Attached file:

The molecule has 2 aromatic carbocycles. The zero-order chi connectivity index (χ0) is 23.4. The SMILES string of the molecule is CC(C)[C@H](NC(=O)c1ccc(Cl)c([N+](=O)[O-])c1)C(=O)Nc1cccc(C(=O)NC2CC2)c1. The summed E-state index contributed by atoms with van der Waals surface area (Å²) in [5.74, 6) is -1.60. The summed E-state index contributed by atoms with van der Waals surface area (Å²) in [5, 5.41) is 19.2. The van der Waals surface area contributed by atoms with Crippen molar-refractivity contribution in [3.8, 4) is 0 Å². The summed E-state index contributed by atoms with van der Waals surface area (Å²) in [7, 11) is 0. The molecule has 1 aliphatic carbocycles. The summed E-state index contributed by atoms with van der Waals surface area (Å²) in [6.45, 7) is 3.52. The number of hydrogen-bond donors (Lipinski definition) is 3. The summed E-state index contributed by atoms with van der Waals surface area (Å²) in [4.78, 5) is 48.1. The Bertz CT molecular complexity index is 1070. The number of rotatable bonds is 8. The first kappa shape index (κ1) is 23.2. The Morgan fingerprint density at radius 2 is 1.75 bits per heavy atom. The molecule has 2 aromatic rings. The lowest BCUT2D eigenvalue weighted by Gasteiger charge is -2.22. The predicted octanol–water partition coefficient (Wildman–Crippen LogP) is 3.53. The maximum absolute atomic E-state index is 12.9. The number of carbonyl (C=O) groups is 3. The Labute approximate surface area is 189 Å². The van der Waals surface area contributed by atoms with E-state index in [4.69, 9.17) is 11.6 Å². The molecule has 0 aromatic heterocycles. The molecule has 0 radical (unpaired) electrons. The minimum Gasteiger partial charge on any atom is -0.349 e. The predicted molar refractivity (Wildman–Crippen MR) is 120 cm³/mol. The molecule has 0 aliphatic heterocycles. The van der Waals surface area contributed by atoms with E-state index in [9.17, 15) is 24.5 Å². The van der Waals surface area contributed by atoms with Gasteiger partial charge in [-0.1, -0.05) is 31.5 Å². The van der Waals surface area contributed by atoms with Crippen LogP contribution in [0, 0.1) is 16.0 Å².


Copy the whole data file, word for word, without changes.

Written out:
The molecule has 2 aromatic carbocycles. The zero-order chi connectivity index (χ0) is 23.4. The SMILES string of the molecule is CC(C)[C@H](NC(=O)c1ccc(Cl)c([N+](=O)[O-])c1)C(=O)Nc1cccc(C(=O)NC2CC2)c1. The summed E-state index contributed by atoms with van der Waals surface area (Å²) in [5.74, 6) is -1.60. The summed E-state index contributed by atoms with van der Waals surface area (Å²) in [5, 5.41) is 19.2. The van der Waals surface area contributed by atoms with Crippen molar-refractivity contribution in [3.8, 4) is 0 Å². The summed E-state index contributed by atoms with van der Waals surface area (Å²) in [7, 11) is 0. The molecule has 1 aliphatic carbocycles. The summed E-state index contributed by atoms with van der Waals surface area (Å²) in [6.45, 7) is 3.52. The number of hydrogen-bond donors (Lipinski definition) is 3. The summed E-state index contributed by atoms with van der Waals surface area (Å²) in [4.78, 5) is 48.1. The Bertz CT molecular complexity index is 1070. The number of rotatable bonds is 8. The first kappa shape index (κ1) is 23.2. The Morgan fingerprint density at radius 2 is 1.75 bits per heavy atom. The molecule has 2 aromatic rings. The lowest BCUT2D eigenvalue weighted by Gasteiger charge is -2.22. The predicted octanol–water partition coefficient (Wildman–Crippen LogP) is 3.53. The maximum absolute atomic E-state index is 12.9. The number of carbonyl (C=O) groups is 3. The Labute approximate surface area is 189 Å². The van der Waals surface area contributed by atoms with E-state index in [4.69, 9.17) is 11.6 Å². The molecule has 0 aromatic heterocycles. The molecule has 0 radical (unpaired) electrons. The minimum Gasteiger partial charge on any atom is -0.349 e. The predicted molar refractivity (Wildman–Crippen MR) is 120 cm³/mol. The molecule has 0 aliphatic heterocycles. The van der Waals surface area contributed by atoms with E-state index in [9.17, 15) is 24.5 Å². The van der Waals surface area contributed by atoms with Gasteiger partial charge in [-0.1, -0.05) is 31.5 Å². The van der Waals surface area contributed by atoms with Crippen LogP contribution in [0, 0.1) is 16.0 Å².